Alex didn’t really talk to me again until we started our last year of high school. I saw him at the local country buffet that my mom and I went to every Sunday. It was right next to the Kroger, only a few minutes from our house. My mom would fill me up at the buffet, and then she’d go grocery shopping for the apartment. I had to stay in the car or else I’d go on a rampage.
I ran into him at the chocolate fountain, and it was a dream for me. There were two plates in my hand, one topped with macaroni and cheese mixed with mashed potatoes, the kind with the skins still in them. Chicken and meatloaf were somewhere in there. Green beans. I drizzled it all with steak sauce. I went to set my plate down and there his hand was, asking if I needed help balancing everything. We took a quick look at each other, and I recognized him immediately

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even though his appearance had changed, matured in just a few years. His arms were still lanky in a boyish way, but he was taller, and his shoulders were broader. There was a look in his eyes like he was seeing something for the first time, too, and suddenly I knew the food on my plate wouldn’t be enough.
He helped me dip all the cookies I had into the fountain. Chocolate drizzled onto our fingers; it was a messy process. I wondered what it would be like to bite on a sweet knuckle. After we piled everything onto my powder blue plate, he asked me what I was doing Friday night. His parents were out of town, and he wanted a few people over.
You should come, he said. Barbecue chicken was on his single plate. Sweet corn. Lima beans. A ball of glistening bread. Those were always rock-solid, but I saw the appeal. I’ll be there, I said, looking up at him. We parted ways at the chocolate fountain, and I walked back to the table where my mom was sitting. She was still picking at her first plate when I sat down. Who was that? she asked, pushing aside watery pineapple. Alex from school, I said. I could feel her eyes on me. Yeah? she asked. I knew she wanted me to continue, but she would never pry. I got you some marshmallows, I said, plopping them on her plate. She popped one in her mouth and smiled at me. Then she looked up past my shoulder. Oh, we gotta go, she said, grabbing her purse. I shoveled coconut macaroons in my mouth and stuffed some in my jacket as I turned around. From across the restaurant, I saw the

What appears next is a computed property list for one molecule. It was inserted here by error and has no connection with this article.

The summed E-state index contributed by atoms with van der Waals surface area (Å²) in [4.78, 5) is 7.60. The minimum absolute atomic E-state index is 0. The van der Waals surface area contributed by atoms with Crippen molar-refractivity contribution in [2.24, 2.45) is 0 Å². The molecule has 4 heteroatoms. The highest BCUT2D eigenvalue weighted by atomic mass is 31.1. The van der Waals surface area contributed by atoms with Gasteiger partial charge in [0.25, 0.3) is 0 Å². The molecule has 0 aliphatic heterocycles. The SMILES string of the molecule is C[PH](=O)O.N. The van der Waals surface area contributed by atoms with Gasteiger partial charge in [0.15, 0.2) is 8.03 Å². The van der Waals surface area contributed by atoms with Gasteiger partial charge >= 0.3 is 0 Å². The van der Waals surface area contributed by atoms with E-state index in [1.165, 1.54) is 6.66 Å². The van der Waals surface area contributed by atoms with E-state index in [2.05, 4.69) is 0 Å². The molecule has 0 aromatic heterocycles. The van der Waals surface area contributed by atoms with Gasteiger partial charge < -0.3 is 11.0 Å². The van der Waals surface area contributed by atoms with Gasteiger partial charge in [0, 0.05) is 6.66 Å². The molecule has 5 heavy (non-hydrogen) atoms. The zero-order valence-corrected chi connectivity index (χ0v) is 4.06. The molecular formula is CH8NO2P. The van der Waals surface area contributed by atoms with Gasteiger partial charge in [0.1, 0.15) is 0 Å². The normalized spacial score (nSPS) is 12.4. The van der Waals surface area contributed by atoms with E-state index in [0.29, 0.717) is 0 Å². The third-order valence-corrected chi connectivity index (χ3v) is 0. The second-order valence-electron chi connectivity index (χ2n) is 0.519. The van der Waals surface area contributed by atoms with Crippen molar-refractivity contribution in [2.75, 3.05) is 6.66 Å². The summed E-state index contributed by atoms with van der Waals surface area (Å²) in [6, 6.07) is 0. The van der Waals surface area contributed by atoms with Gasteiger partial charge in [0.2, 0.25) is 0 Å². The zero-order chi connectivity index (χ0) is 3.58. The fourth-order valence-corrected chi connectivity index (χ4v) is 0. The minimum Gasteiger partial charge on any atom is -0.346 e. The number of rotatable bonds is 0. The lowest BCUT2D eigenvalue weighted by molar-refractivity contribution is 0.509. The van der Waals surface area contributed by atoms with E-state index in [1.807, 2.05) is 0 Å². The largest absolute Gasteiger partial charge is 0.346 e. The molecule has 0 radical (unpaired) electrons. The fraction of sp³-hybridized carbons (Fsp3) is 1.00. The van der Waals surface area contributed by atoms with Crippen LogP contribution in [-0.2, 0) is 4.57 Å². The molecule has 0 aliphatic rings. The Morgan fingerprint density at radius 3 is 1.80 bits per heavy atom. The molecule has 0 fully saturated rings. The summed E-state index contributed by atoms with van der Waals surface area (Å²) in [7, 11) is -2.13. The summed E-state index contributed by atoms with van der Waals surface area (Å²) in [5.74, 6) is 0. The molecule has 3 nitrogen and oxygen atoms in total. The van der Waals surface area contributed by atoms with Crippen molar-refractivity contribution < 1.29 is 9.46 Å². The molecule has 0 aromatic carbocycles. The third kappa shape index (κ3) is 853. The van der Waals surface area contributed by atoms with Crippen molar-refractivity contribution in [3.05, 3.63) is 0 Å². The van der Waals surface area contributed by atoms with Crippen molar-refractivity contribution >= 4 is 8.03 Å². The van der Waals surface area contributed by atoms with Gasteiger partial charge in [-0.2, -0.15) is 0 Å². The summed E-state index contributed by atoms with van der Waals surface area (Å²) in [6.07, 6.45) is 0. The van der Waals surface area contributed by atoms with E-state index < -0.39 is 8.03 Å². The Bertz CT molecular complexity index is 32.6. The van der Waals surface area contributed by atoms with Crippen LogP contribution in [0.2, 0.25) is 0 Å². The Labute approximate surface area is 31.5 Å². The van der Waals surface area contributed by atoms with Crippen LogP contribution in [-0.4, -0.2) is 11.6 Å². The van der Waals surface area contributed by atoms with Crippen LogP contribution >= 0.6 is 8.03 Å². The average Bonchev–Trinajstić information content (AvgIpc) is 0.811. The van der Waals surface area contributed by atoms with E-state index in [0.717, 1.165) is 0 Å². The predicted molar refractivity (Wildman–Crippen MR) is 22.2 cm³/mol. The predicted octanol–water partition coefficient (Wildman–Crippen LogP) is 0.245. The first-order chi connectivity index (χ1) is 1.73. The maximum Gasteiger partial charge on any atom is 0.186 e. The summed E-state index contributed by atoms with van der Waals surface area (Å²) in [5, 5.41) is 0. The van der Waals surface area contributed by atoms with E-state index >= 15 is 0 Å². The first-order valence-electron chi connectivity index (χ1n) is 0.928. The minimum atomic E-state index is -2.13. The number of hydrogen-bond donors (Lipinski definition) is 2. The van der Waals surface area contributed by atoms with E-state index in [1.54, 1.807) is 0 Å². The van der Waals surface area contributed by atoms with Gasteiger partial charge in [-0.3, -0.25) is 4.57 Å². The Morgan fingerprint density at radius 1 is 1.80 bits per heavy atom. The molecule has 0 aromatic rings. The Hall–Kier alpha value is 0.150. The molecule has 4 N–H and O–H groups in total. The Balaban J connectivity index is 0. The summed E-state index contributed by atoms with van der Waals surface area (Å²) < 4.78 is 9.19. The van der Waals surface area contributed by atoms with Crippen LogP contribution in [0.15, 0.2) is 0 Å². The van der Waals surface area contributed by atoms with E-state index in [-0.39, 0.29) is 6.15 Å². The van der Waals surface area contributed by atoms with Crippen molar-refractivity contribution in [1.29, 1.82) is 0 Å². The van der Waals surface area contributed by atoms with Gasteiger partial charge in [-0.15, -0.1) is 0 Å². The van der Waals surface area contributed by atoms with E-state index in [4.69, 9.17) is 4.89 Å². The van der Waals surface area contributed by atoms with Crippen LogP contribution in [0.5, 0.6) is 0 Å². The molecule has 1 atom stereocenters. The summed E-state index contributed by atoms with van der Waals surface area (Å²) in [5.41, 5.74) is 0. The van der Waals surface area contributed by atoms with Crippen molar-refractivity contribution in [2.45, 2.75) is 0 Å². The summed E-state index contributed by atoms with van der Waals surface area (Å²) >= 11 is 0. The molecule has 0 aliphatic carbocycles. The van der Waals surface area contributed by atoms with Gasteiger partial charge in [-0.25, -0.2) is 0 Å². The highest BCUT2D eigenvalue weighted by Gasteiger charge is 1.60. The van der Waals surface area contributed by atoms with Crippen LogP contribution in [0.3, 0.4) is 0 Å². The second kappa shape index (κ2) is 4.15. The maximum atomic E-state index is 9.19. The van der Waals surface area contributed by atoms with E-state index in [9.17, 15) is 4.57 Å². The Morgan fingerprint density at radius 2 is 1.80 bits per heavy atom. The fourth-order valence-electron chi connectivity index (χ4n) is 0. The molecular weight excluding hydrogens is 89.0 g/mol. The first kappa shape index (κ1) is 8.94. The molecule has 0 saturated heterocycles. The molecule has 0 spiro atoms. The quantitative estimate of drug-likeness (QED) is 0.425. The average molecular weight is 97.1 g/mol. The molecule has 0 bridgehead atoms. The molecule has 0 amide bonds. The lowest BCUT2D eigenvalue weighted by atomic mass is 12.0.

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buffet manager quickly walk across the floor to our seats, weaving through senior citizens and flailing kids. He had a stopwatch in his hand. My two hours were up.
Six days and millions of calories later, it was Friday. I had my outfit ready. My mom sat me down in her bathroom to help me with my make-up and hair. We went over the schedule for the month of June. I had a state-wide wing-eating competition in two weeks. That would make us $7,000 and then I’d be a runner up for the national finale. In July, there was a grouper sandwich competition on the gulf. I could make us an easy three grand. In the Keys, that conch fritter one.